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White-Sutton syndrome and congenital heart disease: case report and literature review

Abstract

Background

White-Sutton syndrome is an autosomal dominant neurodevelopmental disorder caused by heterozygous mutation in POGZ (Pogo Transposable Element Derived with ZNF Domain). This syndrome is characterized by delayed psychomotor development apparent in infancy and abnormal facial features. To date, 80 cases have been reported in the literature; however, the phenotypic characterizations remain incomplete.

Case presentation

We herein describe a 2-year-old girl harboring a novel frameshift de novo POGZ variant: c.2746del (p.Thr916ProfsTer12). This patient presented with multisystem abnormalities affecting the digestive tract and neurological functioning, as well as congenital heart disease, which involved an atrial septal defect (18 × 23 × 22 mm) with pulmonary arterial hypertension (42 mmHg). The relationship between congenital heart disease and White-Sutton syndrome as described in both the GeneReview and OMIM databases (#616,364) remains unclear. A review of the current literature revealed 18 cases of White-Sutton syndrome with POGZ variants and congenital heart disease, and we summarize their clinical features in this study.

Conclusions

Our findings based on the present case and those in the literature indicate a relationship between POGZ mutation and congenital heart disease.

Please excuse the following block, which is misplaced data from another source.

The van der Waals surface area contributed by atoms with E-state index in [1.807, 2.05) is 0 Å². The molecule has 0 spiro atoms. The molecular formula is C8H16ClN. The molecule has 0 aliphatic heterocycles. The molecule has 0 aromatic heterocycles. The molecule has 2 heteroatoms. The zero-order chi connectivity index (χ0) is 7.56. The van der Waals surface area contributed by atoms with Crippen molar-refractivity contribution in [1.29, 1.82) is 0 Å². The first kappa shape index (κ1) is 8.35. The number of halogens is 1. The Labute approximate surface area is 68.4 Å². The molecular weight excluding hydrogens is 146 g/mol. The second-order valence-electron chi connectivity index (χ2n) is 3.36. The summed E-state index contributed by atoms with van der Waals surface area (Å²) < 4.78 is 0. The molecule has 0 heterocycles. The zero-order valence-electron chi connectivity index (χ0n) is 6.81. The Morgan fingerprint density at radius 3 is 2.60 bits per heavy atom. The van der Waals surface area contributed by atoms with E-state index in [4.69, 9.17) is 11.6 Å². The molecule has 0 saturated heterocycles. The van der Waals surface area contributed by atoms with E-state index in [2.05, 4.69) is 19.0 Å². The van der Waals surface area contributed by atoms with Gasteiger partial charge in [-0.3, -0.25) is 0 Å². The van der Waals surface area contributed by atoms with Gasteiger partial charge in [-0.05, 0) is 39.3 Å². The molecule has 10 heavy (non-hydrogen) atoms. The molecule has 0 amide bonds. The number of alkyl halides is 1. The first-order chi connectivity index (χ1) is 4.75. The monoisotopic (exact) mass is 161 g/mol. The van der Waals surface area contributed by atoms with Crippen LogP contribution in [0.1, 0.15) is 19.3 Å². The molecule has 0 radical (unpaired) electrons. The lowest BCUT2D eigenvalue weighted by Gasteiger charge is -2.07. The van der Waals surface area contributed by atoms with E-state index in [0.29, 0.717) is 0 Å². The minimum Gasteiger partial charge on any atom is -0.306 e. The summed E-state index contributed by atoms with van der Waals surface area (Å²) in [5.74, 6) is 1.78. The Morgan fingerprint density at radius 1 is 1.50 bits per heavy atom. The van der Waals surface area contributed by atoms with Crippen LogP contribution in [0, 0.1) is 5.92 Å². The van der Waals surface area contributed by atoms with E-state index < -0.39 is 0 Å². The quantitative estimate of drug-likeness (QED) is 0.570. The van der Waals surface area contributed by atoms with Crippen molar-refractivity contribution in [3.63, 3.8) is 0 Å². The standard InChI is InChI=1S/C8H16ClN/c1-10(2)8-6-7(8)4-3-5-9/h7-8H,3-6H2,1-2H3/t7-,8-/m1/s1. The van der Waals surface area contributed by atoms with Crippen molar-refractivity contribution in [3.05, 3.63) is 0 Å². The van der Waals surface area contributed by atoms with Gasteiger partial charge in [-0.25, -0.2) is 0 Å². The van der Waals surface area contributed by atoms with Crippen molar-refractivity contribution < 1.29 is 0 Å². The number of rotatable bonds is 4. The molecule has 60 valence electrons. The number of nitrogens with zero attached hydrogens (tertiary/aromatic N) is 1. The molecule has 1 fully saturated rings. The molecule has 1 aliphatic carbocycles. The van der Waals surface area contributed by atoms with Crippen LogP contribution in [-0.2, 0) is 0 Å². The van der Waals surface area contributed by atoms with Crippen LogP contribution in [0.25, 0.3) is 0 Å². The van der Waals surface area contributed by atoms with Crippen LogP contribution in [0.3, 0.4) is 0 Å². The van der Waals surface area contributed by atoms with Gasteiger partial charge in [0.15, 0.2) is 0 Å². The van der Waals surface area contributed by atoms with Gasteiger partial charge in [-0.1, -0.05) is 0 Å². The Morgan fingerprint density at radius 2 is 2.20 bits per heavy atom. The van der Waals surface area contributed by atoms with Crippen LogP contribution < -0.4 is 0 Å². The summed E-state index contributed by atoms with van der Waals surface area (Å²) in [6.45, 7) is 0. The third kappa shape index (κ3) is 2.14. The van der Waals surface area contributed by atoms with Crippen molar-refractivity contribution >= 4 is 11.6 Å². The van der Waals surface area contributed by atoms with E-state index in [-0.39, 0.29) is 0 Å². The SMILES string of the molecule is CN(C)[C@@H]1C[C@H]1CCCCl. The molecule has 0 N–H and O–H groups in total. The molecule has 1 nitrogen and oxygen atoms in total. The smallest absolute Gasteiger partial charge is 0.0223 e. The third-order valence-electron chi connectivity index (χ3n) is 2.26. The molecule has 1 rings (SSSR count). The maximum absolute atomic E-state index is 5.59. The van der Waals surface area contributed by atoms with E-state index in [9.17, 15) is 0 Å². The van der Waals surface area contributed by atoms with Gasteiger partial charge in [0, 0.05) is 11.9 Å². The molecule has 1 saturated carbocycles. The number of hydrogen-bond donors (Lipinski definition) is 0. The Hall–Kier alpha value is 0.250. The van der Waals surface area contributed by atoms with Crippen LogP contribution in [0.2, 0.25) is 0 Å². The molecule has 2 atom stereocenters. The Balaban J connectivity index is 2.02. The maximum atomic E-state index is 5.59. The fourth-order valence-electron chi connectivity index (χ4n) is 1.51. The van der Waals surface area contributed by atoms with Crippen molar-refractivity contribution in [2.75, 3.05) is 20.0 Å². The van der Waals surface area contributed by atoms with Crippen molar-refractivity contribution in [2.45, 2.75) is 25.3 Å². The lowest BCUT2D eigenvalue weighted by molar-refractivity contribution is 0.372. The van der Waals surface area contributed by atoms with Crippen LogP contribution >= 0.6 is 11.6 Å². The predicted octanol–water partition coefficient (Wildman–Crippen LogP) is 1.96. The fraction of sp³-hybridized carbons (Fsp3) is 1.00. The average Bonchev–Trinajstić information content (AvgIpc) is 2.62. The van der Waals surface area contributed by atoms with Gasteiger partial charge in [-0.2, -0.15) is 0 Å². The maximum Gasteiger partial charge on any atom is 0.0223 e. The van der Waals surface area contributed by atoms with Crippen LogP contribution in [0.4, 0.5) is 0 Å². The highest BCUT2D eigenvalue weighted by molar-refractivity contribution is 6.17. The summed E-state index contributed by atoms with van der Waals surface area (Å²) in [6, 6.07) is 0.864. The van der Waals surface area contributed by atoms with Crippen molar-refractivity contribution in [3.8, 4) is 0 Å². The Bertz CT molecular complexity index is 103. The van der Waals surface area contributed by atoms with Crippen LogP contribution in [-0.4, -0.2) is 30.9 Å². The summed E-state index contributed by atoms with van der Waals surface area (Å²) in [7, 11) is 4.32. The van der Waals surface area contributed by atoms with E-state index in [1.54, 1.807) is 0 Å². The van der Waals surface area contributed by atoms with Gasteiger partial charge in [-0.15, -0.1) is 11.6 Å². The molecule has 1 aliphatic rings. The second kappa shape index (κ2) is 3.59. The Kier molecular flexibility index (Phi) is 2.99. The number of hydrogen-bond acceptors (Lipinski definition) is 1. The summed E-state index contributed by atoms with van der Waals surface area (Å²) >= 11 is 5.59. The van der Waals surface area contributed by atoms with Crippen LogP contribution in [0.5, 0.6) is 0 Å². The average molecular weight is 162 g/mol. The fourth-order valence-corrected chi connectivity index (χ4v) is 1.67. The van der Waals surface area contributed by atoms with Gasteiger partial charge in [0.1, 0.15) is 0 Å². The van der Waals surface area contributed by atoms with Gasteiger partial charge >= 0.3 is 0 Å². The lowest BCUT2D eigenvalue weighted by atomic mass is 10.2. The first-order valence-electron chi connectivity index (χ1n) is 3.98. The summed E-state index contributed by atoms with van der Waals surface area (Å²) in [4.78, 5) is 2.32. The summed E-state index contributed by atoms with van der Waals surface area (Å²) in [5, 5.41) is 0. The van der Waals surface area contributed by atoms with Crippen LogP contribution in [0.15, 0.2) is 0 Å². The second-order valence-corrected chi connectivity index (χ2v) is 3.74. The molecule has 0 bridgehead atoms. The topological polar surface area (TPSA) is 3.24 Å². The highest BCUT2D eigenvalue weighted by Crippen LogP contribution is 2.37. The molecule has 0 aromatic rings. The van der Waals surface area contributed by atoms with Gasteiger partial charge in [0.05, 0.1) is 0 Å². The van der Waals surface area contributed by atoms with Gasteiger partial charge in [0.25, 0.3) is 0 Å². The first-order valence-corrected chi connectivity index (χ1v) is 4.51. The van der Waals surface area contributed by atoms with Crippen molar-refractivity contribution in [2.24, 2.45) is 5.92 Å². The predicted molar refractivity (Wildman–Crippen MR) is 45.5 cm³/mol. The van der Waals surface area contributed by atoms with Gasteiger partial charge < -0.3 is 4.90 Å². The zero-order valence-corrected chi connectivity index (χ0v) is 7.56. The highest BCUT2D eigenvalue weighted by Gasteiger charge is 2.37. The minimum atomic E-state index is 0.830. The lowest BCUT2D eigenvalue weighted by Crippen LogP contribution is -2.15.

Peer Review reports

Background

POGZ encodes a zinc finger protein that is mainly found in the nucleus [1] and known to be involved in neuronal proliferation, chromatin remodeling, cell cycle progression and gene transcription regulation [2, 3]. Previous research has shown that POGZ is enriched in cerebrocortical and hippocampal neurons of early mouse embryos and regulates cortical neuronal development by promoting neuronal differentiation [4]. De novo disruptive mutations of POGZ are associated with White-Sutton syndrome, a syndromic neurodevelopmental disorder characterized by developmental delay, cerebral malformation, hearing loss, facial dimorphisms, and seizures [5, 6]. To date, 80 cases of White-Sutton syndrome have been reported [5,6,7,8,9,10,11,12,13,14,15,16,17,18,19]. However, the phenotypic characterizations of this syndrome remain incomplete.